“He has no need, as did the high priests, to offer sacrifice day after day, he did that once for all when he offered himself.” Well, the natural question might be, then, “what in the world are we doing here offering a sacrifice?
It continues to be offered because the curtain has not dropped on this world.
Assertion 1: we live in this strange in between time. If the world had ended on Easter Sunday, that would have made sense to me. Christ resurrects, and that’s the ball game folks.
And yet it didn’t end. We go on. We’re still here.
And this world in which we wait has been mapped out, engineered, measured, and digitized and quantified. Your phone tells you your destination is .9 miles on the left. We know the chemistry that is behind everything. The northern lights are solar winds hitting our atmosphere at the right angle. We have mapped out space and the orbits of the planets. We know the weather coming our way – we tell ourselves we have subdued the earth. To a dangerous extent, we believe we are in control
We tell ourselves that we live in a world that has no room for magic nor the unexplainable
But that is a lie.
The “Fear of the Lord” that we hear about in the first reading is a sort of awe toward God – a belief that God is in control, and if God is in control, then we are not, and if we are not, then the mapping of our world is not definitive. There ARE, then, things that we can’t explain and there are things that we can’t control
As Catholics, as I preached on All Saints Day, seeking God, seeking that relationship with Jesus is something we are called to do. And at the same time, one of our most important aspects of our Faith as Catholics is, when really lived, it reminds us about the magical and enchanted nature of the world around us. We call priests to have them whisper prayers of forgiveness over dying loved ones because we believe it forgives them their sins. We believe that bread and wine become God. We believe we have angels watching over us, that we can befriend dead saints from ages past, that we are tempted by demons, that pouring water on someone while saying the right prayer makes a person a son or daughter of God. We believe that priests can, through prayers, drive out demons. We have Masses in cemeteries, we have statues that weep, saints that bleed with the wounds of Christ, and believe the Blessed Mother has definitively appeared to people as the sun danced in the sky – to be Catholic is to believe that there is magic in the world. Awe. Surprise. Mystery.
But this…the Mass…is the source and summit of everything we do. It is a participation in the one sacrifice of Christ. And so we surround it with incense, music, architecture, vestments, beauty, Scripture, and silence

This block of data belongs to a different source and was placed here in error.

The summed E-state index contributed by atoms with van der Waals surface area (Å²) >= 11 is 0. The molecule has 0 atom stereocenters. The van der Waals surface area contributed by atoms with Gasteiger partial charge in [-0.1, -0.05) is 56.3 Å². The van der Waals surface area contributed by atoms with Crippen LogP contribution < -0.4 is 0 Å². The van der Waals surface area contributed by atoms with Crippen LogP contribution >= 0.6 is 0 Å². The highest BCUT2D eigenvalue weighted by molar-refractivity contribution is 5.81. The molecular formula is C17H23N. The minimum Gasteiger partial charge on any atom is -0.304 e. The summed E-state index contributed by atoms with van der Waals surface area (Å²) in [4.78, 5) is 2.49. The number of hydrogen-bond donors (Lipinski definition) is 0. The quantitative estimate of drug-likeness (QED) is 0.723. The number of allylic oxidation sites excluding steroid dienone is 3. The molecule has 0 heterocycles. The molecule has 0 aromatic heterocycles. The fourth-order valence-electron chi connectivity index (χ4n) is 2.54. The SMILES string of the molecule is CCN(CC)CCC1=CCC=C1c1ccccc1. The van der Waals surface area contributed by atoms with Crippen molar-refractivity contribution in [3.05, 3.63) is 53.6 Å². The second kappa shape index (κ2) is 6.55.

So, then, what about the protest – “Father, that all sounds nice, but I find Mass really boring.”
Here’s what G.K. Chesterton, the great convert to Catholicism said on the subject, and I think this is really important. ““Because children have abounding vitality, because they are in spirit fierce and free, they want things repeated and unchanged. They always say, "Do it again"; and the grown-up person does it again until he is nearly dead. [UNCLE JOHN]
…For grown-up people are not strong enough to exult in monotony. But perhaps God is strong enough to exult in monotony. It is possible that God says every morning, "Do it again" to the sun; and every evening, "Do it again" to the moon. It may not be automatic necessity that makes all daisies alike; it may be that God makes every daisy separately, but has never got tired of making them. It may be that He has the eternal appetite of infancy; for we have sinned and grown old, and our Father is younger than we.”
I would say, then, that if we are bored at Mass, then perhaps that is an indictment on us. I think to whatever extent I may find myself bored at some particular Mass it is on me, and not something I can blame God for. Something I need to examine my conscience about, not walk away from Catholicism over. Perhaps it is my fault. Something I need to change.
Perhaps those who say they are bored at Mass are also people who say they get bored with their spouse – the same old thing every day
Perhaps those who say they are bored at Mass are also people prone to saying they are bored with their job. Another day. Another pay check. Nothing interesting happening here today
Perhaps those who say they are bored at Mass are also people who are bored with their same old kids. Another day.
Perhaps those who say they are bored at Mass are like some of my DePauw students, who literally have some of the best food in the world – I promise you’ve never seen anything quite like the food at DePauw – I would have been 500 pounds if I ate in their dining room in college – every food of every variety is there and it is all absolutely amazing – and some of them complain that it is always the same.
If you really despise Mass or find it repetitive, are you that way with other things too?
Would you appreciate your spouse, your children, your food, your job, would you appreciate them more if they were taken away?
We come here for Mass tonight/today – probably close to the 7,000th of my life and close to the 5,000th of my priesthood – Christ HAS offered himself once perfectly, but the curtain hasn’t dropped on this world just yet.
Perhaps you struggle in the (quote) “awe of God” department. Whatever in your life is telling you things are every boring or free of magic and power and infinity, get rid of it.
Jesus tells us that a key to our salvation is becoming like little children. In participating in this, the one sacrifice of Christ, may we, like children, cry out, over and over, until we depart this world forever – “DO IT AGAIN!”
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